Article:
DEEPWATER ROYALTY RELIEF 'GIVEAWAY' NEEDS PERSPECTIVE

Bob Tippee
Editor

The New York Times did arithmetic, so Congress holds a hearing.

A reporter at the newspaper found in Department of Interior budget documents a value for production subject to deepwater royalty relief and some assumptions about oil and gas prices. From those data and the federal royalty rate he calculated that the federal government would forgo $7 billion over the next 5 years and concluded that it is "on the verge of one of the biggest giveaways of oil and gas in American history."

Congress jumped to attention. Democratic Sens. Ron Wyden of Oregon and Maria Cantwell of Washington asked Energy and Natural Resources Committee Chairman Pete V. Domenici (R-NM) to hold a hearing. Domenici seemed amenable (OGJ Online, Feb. 16, 2006). House Resource Committee Chairman Richard W. Pombo (R-Calif.) started an investigation.

Yet the newspaper report ignores much. Deepwater relief offers early-life incentives for enormously expensive, 20 and 30-year projects that wouldn't have been contemplated without the break. The relief expires later in project lives and, except for leases awarded in 1998-99, lapses when prices exceed specified levels.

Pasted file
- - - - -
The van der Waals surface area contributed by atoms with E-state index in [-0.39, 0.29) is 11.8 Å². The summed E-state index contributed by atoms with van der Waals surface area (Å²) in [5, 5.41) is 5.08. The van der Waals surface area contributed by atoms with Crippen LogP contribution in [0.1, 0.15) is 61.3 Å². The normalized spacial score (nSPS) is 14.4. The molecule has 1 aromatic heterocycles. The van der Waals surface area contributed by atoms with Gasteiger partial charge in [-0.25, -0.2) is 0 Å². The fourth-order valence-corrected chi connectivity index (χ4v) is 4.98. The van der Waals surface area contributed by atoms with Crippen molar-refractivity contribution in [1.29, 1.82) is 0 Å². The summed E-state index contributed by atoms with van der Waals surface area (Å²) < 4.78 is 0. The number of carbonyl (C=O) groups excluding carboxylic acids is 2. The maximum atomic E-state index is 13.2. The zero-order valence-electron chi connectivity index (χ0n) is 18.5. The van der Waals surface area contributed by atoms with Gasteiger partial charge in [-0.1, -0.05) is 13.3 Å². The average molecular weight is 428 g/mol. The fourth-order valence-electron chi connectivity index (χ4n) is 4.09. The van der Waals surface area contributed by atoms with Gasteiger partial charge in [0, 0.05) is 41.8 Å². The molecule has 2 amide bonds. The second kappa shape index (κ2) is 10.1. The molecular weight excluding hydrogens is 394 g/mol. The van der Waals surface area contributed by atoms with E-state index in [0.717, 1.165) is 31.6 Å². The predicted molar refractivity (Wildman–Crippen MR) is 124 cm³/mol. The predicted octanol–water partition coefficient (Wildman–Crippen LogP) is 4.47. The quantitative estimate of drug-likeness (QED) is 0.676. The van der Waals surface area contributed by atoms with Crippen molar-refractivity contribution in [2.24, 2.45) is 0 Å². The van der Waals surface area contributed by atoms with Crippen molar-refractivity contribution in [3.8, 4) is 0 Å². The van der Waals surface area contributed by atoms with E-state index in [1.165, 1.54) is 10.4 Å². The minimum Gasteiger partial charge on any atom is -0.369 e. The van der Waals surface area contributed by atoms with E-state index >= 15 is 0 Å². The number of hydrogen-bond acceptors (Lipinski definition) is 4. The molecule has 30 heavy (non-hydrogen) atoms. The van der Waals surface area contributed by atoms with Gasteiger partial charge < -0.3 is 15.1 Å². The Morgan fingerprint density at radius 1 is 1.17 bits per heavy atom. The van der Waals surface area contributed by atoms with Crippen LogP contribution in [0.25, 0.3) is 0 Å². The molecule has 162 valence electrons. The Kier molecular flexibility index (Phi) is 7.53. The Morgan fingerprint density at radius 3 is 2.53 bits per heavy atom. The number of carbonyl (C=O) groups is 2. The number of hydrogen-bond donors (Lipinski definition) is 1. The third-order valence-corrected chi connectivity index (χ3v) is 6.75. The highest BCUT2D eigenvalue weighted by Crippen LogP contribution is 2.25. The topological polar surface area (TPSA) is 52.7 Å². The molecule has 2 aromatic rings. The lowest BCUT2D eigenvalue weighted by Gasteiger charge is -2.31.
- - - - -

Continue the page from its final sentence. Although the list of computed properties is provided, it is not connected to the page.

The calculated $7 billion probably overstates the "giveaway" and in any case needs to be assessed in relation to the royalties the government will receive over entire project lives, not just 5 years' worth. That's revenue that would not have emerged, or at least not as early, without the relief.

And whatever that figure is, it doesn't include incomes and tax revenues associated with the latter-1990s revival of the Gulf of Mexico producing and affiliated industries, a revival directly related to deepwater royalty relief.

And then there are the 2.5 billion bbl of oil and 9.4 tcf of gas produced in deep water since 1996, the year after royalty relief was enacted. Most of that would not have entered the US market without the deepwater incentive.

A perspective that doesn't ignore everything except a big revenue number and high fuel prices thus can make the alleged giveaway look like a sound investment. But lawmakers taking their cues from the New York Times probably won't see things that way.

(Online Feb. 17, 2006; author's e-mail: bobt@ogjonline.com)

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